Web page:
Sefi Amir, the owner of Lawrence and Boucherie Lawrence, took to her blog yesterday to decipher the morass that is the Quebec beef industry.
In "Québec Beef: The Long Hard Journey from Farm to Plate", Amir unravels a tangled regulatory system of abattoirs, small farms and commodity agriculture titans. It is, in every respect, a brilliant insider account that outlines the lunacy of a system where "we are raising cattle, shipping it away for processing, and then importing already processed meat from other provinces and countries to make up the gap between what we can slaughter and what we consume."
Not having any mega-abattoirs in our back yard is a point of pride for smaller-is-better advocates like me, but it is also the limiting factor to the province's ability to have any sovereignty in its beef production and consumption. Only 27% of the cattle raised in Québec stays in Québec. The rest is distributed as follows: 14% is slaughtered locally and then exported; 30-40% is sent to be slaughtered in Ontario (at Cargill); and 30-40% is sent to be slaughtered in the US (at the JBS in Pennsylvania).
Amir is at her most coherent and pointed when she addresses a plan by Quebec to decommission all B (or small-scale farm) abattoirs that do not convert to Provincial status - a significant and costly enterprise - by July 2015.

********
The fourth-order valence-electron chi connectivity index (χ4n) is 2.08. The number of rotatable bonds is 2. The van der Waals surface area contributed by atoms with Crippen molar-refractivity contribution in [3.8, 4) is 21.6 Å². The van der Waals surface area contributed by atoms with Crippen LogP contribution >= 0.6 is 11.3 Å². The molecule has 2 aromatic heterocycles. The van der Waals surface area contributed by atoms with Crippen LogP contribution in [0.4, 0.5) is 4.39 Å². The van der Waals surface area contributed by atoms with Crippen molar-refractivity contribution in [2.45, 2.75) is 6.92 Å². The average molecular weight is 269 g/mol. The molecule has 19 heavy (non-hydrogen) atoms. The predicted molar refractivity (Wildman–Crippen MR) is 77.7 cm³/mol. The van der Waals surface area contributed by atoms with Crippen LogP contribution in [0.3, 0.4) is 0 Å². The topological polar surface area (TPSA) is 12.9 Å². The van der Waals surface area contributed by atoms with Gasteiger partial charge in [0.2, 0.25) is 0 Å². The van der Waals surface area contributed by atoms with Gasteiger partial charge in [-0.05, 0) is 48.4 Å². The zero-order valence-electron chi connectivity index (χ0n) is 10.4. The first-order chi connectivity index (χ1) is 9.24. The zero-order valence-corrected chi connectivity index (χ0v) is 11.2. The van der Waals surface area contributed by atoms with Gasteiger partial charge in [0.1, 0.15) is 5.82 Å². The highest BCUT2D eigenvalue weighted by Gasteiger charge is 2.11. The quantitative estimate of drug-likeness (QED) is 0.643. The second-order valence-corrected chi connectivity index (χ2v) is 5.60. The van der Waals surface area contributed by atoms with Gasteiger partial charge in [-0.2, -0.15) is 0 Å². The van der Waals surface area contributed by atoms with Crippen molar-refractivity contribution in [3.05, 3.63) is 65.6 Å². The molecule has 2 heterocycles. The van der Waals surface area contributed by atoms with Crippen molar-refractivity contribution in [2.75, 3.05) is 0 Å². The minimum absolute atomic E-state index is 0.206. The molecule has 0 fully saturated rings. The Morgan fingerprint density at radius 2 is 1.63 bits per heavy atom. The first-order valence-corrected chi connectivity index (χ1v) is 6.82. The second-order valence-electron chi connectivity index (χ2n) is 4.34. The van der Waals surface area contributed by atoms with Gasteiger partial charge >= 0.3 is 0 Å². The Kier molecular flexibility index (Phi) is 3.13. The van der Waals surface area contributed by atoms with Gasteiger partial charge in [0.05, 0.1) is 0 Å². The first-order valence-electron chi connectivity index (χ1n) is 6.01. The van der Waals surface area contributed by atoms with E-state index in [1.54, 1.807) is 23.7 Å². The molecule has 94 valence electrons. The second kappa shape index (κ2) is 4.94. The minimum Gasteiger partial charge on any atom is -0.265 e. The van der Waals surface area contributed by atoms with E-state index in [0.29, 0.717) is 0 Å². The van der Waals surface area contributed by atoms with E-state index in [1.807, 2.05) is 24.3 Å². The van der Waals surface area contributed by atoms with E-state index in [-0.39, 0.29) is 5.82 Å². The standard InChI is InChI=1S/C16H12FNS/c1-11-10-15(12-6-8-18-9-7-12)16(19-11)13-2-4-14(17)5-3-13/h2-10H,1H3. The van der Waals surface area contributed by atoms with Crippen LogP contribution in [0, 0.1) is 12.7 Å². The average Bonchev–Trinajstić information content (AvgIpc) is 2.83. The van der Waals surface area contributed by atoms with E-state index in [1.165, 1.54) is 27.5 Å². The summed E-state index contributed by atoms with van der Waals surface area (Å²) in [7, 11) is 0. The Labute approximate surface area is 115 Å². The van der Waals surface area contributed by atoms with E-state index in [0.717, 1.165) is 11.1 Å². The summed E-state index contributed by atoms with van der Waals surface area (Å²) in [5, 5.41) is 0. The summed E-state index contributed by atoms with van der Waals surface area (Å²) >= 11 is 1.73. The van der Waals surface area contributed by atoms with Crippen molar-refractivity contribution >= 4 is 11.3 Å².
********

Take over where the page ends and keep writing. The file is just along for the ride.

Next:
There is an opportunity to be seized here; this is a particular moment in time when the Quebec beef industry can decisively leave the path it has been following for [the] last 50 years and address pressing issues like redundant trade, unacceptable animal welfare standards and inefficient energy use in agriculture. Things that made sense at a time when growing bigger seemed empowering and progressive have now been shown to have countless downsides, hidden costs and long lasting negative impacts. Returning to an agricultural system dominated by small diversified farms and mom-and-pop abattoirs may not be a viable solution for the monster that is our food system, but there are ways to be modern and progressive, and at the same time respect rural communities, the animals they raise and the people they employ.